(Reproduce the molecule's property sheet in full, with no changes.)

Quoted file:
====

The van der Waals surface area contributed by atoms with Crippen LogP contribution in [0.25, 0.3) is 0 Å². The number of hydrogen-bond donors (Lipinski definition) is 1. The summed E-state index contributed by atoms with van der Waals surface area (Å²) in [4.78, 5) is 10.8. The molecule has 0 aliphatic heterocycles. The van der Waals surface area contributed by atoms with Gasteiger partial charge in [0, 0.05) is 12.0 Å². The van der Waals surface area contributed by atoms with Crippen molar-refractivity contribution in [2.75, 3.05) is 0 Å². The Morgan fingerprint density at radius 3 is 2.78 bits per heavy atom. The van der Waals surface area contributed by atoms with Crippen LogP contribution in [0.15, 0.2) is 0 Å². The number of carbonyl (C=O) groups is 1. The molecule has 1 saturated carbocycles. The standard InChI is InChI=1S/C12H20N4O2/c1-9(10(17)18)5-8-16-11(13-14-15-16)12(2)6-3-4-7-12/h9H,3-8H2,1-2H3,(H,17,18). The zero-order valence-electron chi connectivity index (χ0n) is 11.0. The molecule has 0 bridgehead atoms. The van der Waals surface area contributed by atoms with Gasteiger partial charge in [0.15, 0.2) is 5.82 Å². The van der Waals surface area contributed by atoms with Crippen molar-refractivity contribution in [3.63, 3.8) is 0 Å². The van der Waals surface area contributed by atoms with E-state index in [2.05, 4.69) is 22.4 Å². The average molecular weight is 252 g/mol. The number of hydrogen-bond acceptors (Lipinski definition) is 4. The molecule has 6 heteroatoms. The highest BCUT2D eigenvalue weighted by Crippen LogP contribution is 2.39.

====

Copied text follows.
The van der Waals surface area contributed by atoms with Crippen LogP contribution in [0.25, 0.3) is 0 Å². The number of hydrogen-bond donors (Lipinski definition) is 1. The summed E-state index contributed by atoms with van der Waals surface area (Å²) in [4.78, 5) is 10.8. The molecule has 0 aliphatic heterocycles. The van der Waals surface area contributed by atoms with Gasteiger partial charge in [0, 0.05) is 12.0 Å². The van der Waals surface area contributed by atoms with Crippen molar-refractivity contribution in [2.75, 3.05) is 0 Å². The Morgan fingerprint density at radius 3 is 2.78 bits per heavy atom. The van der Waals surface area contributed by atoms with Crippen LogP contribution in [0.15, 0.2) is 0 Å². The number of carbonyl (C=O) groups is 1. The molecule has 1 saturated carbocycles. The standard InChI is InChI=1S/C12H20N4O2/c1-9(10(17)18)5-8-16-11(13-14-15-16)12(2)6-3-4-7-12/h9H,3-8H2,1-2H3,(H,17,18). The zero-order valence-electron chi connectivity index (χ0n) is 11.0. The molecule has 0 bridgehead atoms. The van der Waals surface area contributed by atoms with Gasteiger partial charge in [0.15, 0.2) is 5.82 Å². The van der Waals surface area contributed by atoms with Crippen molar-refractivity contribution in [3.63, 3.8) is 0 Å². The van der Waals surface area contributed by atoms with E-state index in [2.05, 4.69) is 22.4 Å². The average molecular weight is 252 g/mol. The number of hydrogen-bond acceptors (Lipinski definition) is 4. The molecule has 6 heteroatoms. The highest BCUT2D eigenvalue weighted by Crippen LogP contribution is 2.39.